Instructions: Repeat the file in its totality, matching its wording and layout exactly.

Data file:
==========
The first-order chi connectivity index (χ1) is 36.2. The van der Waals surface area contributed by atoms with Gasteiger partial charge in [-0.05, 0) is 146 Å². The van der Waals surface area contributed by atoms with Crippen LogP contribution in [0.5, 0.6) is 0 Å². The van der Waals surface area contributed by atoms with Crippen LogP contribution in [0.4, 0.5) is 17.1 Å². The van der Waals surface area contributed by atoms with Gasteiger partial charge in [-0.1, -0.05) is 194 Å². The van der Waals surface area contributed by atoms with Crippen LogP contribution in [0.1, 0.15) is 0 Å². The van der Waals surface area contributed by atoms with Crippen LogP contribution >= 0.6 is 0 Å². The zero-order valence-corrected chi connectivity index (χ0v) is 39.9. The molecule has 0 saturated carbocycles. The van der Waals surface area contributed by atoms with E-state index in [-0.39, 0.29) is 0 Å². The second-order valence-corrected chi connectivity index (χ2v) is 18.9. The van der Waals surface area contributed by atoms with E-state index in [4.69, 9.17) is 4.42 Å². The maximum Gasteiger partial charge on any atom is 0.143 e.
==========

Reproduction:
The first-order chi connectivity index (χ1) is 36.2. The van der Waals surface area contributed by atoms with Gasteiger partial charge in [-0.05, 0) is 146 Å². The van der Waals surface area contributed by atoms with Crippen LogP contribution in [0.5, 0.6) is 0 Å². The van der Waals surface area contributed by atoms with Crippen LogP contribution in [0.4, 0.5) is 17.1 Å². The van der Waals surface area contributed by atoms with Gasteiger partial charge in [-0.1, -0.05) is 194 Å². The van der Waals surface area contributed by atoms with Crippen LogP contribution in [0.1, 0.15) is 0 Å². The van der Waals surface area contributed by atoms with Crippen LogP contribution >= 0.6 is 0 Å². The zero-order valence-corrected chi connectivity index (χ0v) is 39.9. The molecule has 0 saturated carbocycles. The van der Waals surface area contributed by atoms with E-state index in [-0.39, 0.29) is 0 Å². The second-order valence-corrected chi connectivity index (χ2v) is 18.9. The van der Waals surface area contributed by atoms with E-state index in [4.69, 9.17) is 4.42 Å². The maximum Gasteiger partial charge on any atom is 0.143 e.